Based on a remarkable true story, ‘The Monuments Men’ is a drama focusing on an unlikely World War II platoon, tasked with going into Germany to rescue artistic masterpieces from Nazi thieves and returning them to their rightful owners. It would be an impossible mission: with the art trapped behind enemy lines, and with the German army under orders to destroy everything as the Reich fell, how could these guys – seven museum directors, curators, and art historians, all more familiar with Michelangelo than the M-1 – possibly hope to succeed? But as the Monuments Men, as they were called, found themselves in a race against time to avoid the destruction of 1000 years of culture, they would risk their lives to protect and defend mankind’s greatest achievements. From director George Clooney, the film stars Clooney, Matt Damon, Bill Murray, John Goodman, Jean Dujardin, Bob Balaban, Hugh Bonneville, and Cate Blanchett. The screenplay is by Clooney & Grant Heslov, based on the book by Robert M. Edsel with Bret Witter. ‘The Monuments Men’ is set for February 7th in the US and February 14th in the UK.
‘The Monuments Men’ marks your sixth collaboration with George Clooney, but your first major role with him in the director’s seat (Damon had a small part in ‘Confessions of a Dangerous Mind’). How did you find working with him in that somewhat new capacity?
Matt Damon: He’s one of the best directors working today, without a doubt. I’ve worked with a lot of really great directors, and he belongs right on that list with all of those great ones. He really knows what he’s doing, and on top of that the set is a really fun place. You don’t have anyone melting down or going crazy (laughs), it’s a fun environment and everyone’s relaxed. He puts everyone in a position where they can do their best work, there’s nothing for anyone to be nervous about. It was a great place to come to work every morning.
In ‘RoboCop,’ the year is 2028 and multinational conglomerate OmniCorp is at the center of robot technology. Overseas, their drones have been used by the military for years – and it’s meant billions for OmniCorp’s bottom line. Now OmniCorp wants to bring their controversial technology to the home front, and they see a golden opportunity to do it. When Alex Murphy (Joel Kinnaman) – a loving husband, father and good cop doing his best to stem the tide of crime and corruption in Detroit – is critically injured in the line of duty, OmniCorp sees its chance to build a part-man, part-robot police officer. OmniCorp envisions a RoboCop in every city and even more billions for their shareholders, but they never counted on one thing: there is still a man inside the machine pursuing justice.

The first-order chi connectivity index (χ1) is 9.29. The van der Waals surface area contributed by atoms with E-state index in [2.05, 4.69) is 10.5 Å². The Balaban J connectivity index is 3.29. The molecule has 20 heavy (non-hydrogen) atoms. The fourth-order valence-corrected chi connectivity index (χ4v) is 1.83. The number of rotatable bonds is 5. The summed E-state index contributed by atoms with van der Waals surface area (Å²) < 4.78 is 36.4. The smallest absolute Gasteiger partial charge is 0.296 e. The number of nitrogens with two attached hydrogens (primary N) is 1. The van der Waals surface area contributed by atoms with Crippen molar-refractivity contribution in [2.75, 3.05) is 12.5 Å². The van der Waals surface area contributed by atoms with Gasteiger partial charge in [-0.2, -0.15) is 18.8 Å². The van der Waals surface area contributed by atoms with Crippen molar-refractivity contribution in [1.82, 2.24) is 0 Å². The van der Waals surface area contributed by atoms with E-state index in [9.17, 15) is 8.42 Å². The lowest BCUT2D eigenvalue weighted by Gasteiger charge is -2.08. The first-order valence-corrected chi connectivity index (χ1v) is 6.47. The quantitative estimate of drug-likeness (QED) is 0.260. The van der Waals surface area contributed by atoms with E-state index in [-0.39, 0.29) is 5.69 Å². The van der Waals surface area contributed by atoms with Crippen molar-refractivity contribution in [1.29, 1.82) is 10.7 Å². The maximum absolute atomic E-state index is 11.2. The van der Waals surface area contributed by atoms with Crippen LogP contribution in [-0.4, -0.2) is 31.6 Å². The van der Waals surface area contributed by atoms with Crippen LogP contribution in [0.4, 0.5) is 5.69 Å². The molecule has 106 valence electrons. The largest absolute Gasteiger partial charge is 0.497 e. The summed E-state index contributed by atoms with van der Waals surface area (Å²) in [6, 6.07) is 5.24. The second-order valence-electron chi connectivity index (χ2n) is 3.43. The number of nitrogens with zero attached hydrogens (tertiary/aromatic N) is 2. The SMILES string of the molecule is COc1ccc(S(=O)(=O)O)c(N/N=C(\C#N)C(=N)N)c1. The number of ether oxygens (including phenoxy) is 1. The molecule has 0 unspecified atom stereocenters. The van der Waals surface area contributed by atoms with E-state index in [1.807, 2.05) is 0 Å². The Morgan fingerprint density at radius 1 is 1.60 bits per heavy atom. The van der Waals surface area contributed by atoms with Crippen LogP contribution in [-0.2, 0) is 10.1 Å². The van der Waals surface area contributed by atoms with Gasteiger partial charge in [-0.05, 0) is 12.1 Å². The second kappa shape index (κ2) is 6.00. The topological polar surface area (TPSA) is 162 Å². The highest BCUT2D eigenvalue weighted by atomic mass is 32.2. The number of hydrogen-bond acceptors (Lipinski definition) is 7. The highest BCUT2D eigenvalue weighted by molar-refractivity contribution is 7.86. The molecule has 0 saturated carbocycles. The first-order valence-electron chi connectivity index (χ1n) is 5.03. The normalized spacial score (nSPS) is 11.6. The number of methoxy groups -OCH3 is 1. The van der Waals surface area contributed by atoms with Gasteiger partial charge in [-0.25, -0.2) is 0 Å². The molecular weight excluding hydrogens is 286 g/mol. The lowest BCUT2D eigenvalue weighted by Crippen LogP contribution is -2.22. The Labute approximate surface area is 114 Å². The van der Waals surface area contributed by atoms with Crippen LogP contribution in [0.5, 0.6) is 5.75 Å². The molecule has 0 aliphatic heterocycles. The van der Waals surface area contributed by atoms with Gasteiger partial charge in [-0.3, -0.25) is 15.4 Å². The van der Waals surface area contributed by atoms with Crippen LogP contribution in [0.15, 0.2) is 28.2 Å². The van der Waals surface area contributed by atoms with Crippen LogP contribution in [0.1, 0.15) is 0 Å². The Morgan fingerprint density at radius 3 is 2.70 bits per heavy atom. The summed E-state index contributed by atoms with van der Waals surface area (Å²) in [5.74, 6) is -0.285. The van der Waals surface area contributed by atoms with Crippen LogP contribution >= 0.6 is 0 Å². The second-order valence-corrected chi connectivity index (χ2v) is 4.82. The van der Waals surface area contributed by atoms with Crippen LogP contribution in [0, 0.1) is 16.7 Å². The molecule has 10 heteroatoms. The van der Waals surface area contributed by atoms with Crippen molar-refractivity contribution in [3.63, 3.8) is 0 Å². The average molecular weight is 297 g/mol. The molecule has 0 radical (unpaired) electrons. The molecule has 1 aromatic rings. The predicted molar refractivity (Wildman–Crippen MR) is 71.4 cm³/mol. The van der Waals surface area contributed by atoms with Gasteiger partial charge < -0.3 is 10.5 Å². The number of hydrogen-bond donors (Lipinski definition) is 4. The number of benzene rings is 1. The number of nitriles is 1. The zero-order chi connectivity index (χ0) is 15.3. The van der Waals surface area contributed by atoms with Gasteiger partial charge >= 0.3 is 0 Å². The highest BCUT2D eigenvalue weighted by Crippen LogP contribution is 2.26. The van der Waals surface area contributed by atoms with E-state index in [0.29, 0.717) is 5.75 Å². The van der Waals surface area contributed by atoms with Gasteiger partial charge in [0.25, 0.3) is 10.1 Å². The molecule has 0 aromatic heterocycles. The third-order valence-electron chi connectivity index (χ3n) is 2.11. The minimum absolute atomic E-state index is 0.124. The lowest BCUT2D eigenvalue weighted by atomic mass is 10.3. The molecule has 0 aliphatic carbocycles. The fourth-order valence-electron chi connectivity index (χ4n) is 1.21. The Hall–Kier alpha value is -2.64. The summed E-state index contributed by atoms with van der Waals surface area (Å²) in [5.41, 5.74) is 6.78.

’RoboCop’ is directed by José Padilha and stars Joel Kinnaman, Gary Oldman, Michael Keaton, Samuel L. Jackson, Abbie Cornish, Jackie Earle Haley, Michael K. Williams, Jay Baruchel, Jennifer Ehle, and Marianne Jean-Baptiste. The screenplay is by Joshua Zetumer, based on the 1987 motion picture written by Edward Neumeier and Michael Miner. The film which hits the big screen on February 7th in the UK and February 12th in the US.
A key relationship in the film is that between Alex Murphy and your character, Dr. Norton, the scientist who creates ‘RoboCop.’ It’s a complicated relationship and in some ways, for me, it’s very much like Dr. Frankenstein and the monster. It almost becomes a strange father-son relationship…
Gary Oldman: Their relationship is very complicated – it’s like a father and son at times. Alex is an experiment that Norton becomes emotionally attached to. And for someone as obsessive as Norton, he’s a challenge that can’t be overlooked. Every parent has the moment when they prove to be a disappointment to their child – and that’s what Alex experiences with Norton.